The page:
Ella Fitzgerald was one of the most-loved artists in the history of jazz and popular music, her singing echoing through American life from the '30s into the '90s (she died in 1996).
Fitzgerald was also somewhat of an enigma. Gifted with enormous natural skills, she was also seen by many observers as a relatively unsophisticated interpreter of lyrics. An extraordinarily successful and highly visible African American artist, she was revered in every strata of American society but, with a few exceptions, rarely took a political stance.
"Biography: Forever Ella," which can be seen tonight at 9 on A&E and leads off a week of programming devoted to such legendary artists as Nat King Cole, Sidney Poitier, Dorothy Dandridge and Quincy Jones, is an ambitious two-hour documentary aimed at illuminating the life of this remarkable woman.
In addition to an extensive Fitzgerald interview, recorded in 1986, there are conversations and commentary with Jones, Benny Carter, Billy Taylor, Anita O'Day, Rosemary Clooney, Al Jarreau, Shirley Horn, Abbey Lincoln, Dizzy Gillespie and others. Excerpts from numerous Fitzgerald performances, including seven complete musical numbers, are also included.
Nancy Wilson's narration generally follows a historical arc, touching upon every stage in the Fitzgerald career, from the youthful breakaway success of her "A-Tisket, A-Tasket" to her final concerts, which--despite her illnesses--continued to be informed by the buoyant spirit that was a central element in her performing persona. Unfortunately, however, the script for the narration is burdened with far too many complimentary platitudes. Fitzgerald's worth is so self-evident--even to those unfamiliar with the details of her life--that the continuing affirmations soon become wearying.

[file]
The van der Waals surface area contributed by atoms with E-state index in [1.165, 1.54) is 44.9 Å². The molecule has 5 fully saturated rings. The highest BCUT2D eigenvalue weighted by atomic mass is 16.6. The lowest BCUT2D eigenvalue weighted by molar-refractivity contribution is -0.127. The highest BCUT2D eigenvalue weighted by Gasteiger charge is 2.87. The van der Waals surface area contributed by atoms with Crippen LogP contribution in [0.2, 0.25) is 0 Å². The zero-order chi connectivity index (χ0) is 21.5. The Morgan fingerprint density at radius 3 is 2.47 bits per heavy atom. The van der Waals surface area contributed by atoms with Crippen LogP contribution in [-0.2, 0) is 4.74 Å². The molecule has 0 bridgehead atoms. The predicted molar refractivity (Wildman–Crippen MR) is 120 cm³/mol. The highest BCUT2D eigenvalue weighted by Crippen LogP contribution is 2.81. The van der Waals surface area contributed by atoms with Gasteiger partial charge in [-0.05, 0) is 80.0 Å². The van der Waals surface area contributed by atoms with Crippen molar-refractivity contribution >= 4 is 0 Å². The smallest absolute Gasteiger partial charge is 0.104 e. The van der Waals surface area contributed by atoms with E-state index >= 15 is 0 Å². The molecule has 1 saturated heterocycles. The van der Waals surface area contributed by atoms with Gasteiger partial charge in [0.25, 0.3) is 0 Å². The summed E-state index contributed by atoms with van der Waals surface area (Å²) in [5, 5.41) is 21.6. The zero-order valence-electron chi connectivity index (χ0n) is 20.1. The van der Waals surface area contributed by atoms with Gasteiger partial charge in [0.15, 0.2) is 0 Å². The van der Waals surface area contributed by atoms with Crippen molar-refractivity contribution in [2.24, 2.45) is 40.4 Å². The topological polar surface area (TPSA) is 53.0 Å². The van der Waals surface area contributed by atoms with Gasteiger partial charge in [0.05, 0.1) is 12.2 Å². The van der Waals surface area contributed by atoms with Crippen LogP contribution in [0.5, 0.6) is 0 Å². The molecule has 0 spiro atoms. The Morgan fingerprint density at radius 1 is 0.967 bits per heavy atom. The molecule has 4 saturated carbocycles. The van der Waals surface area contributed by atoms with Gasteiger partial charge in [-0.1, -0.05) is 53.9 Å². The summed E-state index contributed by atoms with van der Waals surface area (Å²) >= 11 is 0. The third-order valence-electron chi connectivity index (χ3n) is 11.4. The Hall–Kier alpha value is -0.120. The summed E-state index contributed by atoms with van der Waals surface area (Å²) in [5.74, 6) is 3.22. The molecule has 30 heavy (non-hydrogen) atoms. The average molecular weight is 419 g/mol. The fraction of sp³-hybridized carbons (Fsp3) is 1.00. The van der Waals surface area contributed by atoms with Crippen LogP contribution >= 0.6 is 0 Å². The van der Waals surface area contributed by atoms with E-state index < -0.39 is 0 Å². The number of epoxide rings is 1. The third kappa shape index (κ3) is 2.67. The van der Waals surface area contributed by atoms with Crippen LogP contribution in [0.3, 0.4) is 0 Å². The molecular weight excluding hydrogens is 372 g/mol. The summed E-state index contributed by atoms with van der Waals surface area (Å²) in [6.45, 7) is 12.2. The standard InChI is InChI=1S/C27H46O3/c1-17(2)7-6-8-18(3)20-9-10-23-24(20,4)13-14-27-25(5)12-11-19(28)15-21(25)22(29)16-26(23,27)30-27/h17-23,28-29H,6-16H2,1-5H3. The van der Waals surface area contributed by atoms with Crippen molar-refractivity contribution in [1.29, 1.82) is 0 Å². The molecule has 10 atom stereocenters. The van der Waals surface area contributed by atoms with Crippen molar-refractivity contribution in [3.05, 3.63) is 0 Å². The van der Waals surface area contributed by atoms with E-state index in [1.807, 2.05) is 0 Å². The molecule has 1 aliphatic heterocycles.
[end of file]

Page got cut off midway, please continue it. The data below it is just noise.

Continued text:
The most insightful commentary, in fact, is almost always provided by musicians, who clearly understood that she was one of them. Gillespie, Jones, Taylor and Carter all emphasize her remarkably intuitive musicality--a connection with the improvisational elements of jazz that was far more like that of an instrumentalist than a singer.
Despite all the accumulation of detailed information, much of it redundant, the inner Fitzgerald remains elusive, even in her own interview. And that may be because--as the superb performance segments make amply clear--the only real way to know her, to understand her art and her persona, was through her music.
* "Biography: Forever Ella" can be seen tonight at 9 on A&E.